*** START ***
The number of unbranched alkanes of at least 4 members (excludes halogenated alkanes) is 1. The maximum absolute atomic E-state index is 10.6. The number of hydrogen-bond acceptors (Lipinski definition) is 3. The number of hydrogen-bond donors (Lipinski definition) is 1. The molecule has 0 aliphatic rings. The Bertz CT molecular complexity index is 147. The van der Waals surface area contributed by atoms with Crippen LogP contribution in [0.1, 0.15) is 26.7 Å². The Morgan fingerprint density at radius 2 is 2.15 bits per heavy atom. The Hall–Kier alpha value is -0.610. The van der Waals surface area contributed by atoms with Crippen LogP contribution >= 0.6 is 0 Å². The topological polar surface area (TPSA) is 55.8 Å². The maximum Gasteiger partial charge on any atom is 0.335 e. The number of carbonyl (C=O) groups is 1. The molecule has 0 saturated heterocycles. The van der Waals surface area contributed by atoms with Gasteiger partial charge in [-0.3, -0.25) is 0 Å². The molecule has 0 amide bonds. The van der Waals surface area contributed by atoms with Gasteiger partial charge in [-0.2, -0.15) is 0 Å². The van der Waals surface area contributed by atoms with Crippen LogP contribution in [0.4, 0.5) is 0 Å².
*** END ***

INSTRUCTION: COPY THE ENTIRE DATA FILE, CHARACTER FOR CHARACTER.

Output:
The number of unbranched alkanes of at least 4 members (excludes halogenated alkanes) is 1. The maximum absolute atomic E-state index is 10.6. The number of hydrogen-bond acceptors (Lipinski definition) is 3. The number of hydrogen-bond donors (Lipinski definition) is 1. The molecule has 0 aliphatic rings. The Bertz CT molecular complexity index is 147. The van der Waals surface area contributed by atoms with Crippen LogP contribution in [0.1, 0.15) is 26.7 Å². The Morgan fingerprint density at radius 2 is 2.15 bits per heavy atom. The Hall–Kier alpha value is -0.610. The van der Waals surface area contributed by atoms with Crippen LogP contribution >= 0.6 is 0 Å². The topological polar surface area (TPSA) is 55.8 Å². The maximum Gasteiger partial charge on any atom is 0.335 e. The number of carbonyl (C=O) groups is 1. The molecule has 0 saturated heterocycles. The van der Waals surface area contributed by atoms with Gasteiger partial charge in [-0.3, -0.25) is 0 Å². The molecule has 0 amide bonds. The van der Waals surface area contributed by atoms with Gasteiger partial charge in [-0.2, -0.15) is 0 Å². The van der Waals surface area contributed by atoms with Crippen LogP contribution in [0.4, 0.5) is 0 Å².